“World Agricultural Supply and Demand Estimates at a Glance,” USDA- Economic Research Service.

Additionally on the issue of trade variables and U.S. soybean exports, USDA’s Foreign Agricultural Service indicated in an update Thursday that, “U.S. soybean exports reached record territory in May and are expected to reach a record in June based on export inspections.

This strong pace of trade reflects the strong pace of net sales to markets outside of China.

“Since late March, cumulative sales to these markets have approached 7 million tons, roughly 50 percent ahead of last year’s pace. In contrast, cumulative net sales to China over the same period have turned negative in recent weeks as recent cancelations have exceeded sales since the end of March.

“Oilseeds: World Markets and Trade.” USDA- Foreign Agricultural Service (July 2018).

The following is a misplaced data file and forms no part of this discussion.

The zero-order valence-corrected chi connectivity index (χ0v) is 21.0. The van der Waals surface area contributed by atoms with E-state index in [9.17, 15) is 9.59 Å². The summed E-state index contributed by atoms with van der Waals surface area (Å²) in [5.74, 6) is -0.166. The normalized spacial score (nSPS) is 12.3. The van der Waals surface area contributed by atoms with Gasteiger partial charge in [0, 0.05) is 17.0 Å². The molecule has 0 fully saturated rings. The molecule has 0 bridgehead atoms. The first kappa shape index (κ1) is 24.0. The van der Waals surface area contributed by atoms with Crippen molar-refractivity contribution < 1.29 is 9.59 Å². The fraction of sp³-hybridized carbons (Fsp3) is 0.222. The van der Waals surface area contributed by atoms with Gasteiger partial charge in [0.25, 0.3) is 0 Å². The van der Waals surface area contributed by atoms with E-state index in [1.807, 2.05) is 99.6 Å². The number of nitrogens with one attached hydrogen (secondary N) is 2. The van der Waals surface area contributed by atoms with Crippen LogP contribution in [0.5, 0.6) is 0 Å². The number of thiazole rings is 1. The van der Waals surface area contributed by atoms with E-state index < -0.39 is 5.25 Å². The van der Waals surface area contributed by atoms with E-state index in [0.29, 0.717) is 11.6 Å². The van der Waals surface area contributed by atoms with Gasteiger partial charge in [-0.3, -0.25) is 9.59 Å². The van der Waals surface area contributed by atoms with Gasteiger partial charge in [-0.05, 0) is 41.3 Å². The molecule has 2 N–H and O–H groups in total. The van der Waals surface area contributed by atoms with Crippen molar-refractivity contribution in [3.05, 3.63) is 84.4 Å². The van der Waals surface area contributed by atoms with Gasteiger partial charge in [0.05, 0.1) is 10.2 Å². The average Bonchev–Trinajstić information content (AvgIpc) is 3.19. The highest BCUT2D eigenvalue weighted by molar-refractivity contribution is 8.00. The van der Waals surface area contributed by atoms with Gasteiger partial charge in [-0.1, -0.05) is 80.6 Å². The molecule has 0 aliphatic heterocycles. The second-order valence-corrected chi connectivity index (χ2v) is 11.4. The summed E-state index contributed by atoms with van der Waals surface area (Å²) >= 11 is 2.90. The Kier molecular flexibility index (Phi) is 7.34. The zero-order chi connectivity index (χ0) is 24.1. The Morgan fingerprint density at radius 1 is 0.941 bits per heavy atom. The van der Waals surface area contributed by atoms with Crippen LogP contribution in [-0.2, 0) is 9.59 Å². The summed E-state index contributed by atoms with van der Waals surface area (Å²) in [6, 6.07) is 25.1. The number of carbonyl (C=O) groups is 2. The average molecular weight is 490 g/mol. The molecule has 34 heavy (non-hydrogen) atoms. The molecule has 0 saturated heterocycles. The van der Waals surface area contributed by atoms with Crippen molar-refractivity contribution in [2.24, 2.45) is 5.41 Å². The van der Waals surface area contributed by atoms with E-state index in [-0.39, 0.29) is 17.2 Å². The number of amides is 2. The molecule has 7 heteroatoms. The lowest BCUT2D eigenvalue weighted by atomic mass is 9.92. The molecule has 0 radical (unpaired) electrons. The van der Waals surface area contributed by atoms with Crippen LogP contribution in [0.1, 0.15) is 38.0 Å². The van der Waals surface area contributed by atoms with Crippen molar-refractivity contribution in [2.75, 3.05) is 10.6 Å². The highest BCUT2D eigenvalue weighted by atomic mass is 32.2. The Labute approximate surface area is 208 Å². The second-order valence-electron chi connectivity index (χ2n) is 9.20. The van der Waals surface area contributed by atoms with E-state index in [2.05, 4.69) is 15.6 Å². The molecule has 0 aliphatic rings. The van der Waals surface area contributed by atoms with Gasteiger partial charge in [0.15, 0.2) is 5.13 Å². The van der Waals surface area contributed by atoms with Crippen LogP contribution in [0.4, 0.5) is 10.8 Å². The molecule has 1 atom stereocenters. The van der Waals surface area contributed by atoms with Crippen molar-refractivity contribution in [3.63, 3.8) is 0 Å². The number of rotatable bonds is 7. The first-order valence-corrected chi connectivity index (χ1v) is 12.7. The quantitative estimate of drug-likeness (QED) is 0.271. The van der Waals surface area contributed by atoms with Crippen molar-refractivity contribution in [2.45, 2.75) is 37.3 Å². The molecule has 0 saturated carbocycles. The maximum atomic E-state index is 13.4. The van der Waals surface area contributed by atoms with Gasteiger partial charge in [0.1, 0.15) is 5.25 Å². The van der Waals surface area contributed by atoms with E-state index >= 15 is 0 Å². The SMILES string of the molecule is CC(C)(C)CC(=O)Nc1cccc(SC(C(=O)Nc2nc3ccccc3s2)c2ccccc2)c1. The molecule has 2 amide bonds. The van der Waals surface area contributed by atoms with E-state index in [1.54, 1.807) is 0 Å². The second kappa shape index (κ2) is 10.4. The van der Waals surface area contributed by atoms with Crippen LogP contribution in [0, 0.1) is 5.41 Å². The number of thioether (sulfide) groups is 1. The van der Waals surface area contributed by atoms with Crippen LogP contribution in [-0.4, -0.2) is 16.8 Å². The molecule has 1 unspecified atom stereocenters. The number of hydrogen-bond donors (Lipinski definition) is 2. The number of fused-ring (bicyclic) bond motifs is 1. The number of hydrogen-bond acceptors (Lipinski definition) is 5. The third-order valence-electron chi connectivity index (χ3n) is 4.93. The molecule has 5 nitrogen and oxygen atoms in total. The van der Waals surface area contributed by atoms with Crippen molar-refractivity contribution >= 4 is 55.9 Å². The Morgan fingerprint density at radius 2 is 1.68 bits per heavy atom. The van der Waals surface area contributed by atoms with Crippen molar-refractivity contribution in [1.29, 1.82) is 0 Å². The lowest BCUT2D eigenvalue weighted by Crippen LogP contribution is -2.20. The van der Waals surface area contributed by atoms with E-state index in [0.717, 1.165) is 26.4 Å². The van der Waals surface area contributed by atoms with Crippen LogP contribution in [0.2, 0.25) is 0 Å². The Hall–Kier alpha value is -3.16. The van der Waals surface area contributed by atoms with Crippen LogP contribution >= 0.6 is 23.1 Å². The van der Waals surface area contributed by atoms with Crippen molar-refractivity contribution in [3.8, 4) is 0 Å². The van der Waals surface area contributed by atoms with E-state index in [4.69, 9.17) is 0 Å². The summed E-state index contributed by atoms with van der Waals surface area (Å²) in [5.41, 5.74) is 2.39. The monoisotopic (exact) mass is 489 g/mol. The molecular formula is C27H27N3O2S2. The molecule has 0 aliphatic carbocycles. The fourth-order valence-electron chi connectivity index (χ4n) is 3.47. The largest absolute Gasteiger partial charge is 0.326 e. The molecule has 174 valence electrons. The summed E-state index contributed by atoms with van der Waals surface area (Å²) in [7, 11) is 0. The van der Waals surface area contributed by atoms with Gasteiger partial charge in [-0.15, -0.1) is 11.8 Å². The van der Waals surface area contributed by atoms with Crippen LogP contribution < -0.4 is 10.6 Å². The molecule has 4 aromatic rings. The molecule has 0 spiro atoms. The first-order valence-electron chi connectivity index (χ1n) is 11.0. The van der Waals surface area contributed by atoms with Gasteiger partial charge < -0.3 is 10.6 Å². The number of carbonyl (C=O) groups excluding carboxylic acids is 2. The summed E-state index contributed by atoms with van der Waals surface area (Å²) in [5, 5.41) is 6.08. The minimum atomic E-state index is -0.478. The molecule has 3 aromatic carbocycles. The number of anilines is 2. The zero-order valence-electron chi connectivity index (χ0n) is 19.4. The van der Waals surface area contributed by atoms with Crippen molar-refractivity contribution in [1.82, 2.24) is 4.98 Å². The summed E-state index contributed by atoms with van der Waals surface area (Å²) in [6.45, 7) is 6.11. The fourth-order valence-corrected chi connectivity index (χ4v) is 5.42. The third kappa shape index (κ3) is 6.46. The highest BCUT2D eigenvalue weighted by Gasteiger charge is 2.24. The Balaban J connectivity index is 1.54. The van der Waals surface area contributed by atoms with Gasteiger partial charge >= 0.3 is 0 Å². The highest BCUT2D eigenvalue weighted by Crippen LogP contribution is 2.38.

“The strong demand for soybeans in markets outside China is being driven by the hefty discounts for U.S. soybeans relative to Brazil, a direct response to the recent 25-percent duty levied on U.S. soybeans entering China beginning July 6. This has resulted in U.S. soybeans being considerably more competitive to Brazilian and Argentine product and at prices considerably below levels seen in April, a relative bargain for importers. This trend is expected to continue into the foreseeable future as both strong demand by China and the duties imposed on U.S. imports help maintain price premiums for South American soybeans well into 2019.”

Reuters writer Karl Plume reported on Thursday that, “Even Brazil, the world’s top soybean exporter, is prepping for major purchases of U.S. soybeans to feed its domestic processors as it diverts more of its own crops to China at premium prices, according to exporters association Anec. Brazil may import up to 1 million tonnes of U.S. soybeans, with purchases likely ramping up in October, said Anec representative Lucas Trindade.”

The Reuters article added that, “No. 3 exporter Argentina has also bought U.S. soy to supplement its own drought-stricken crop. U.S. soybean prices could fall further after the crops are harvested from September through November if Chinese buyers continue to avoid U.S. soybeans.”

Source: Keith Good, Farm Policy News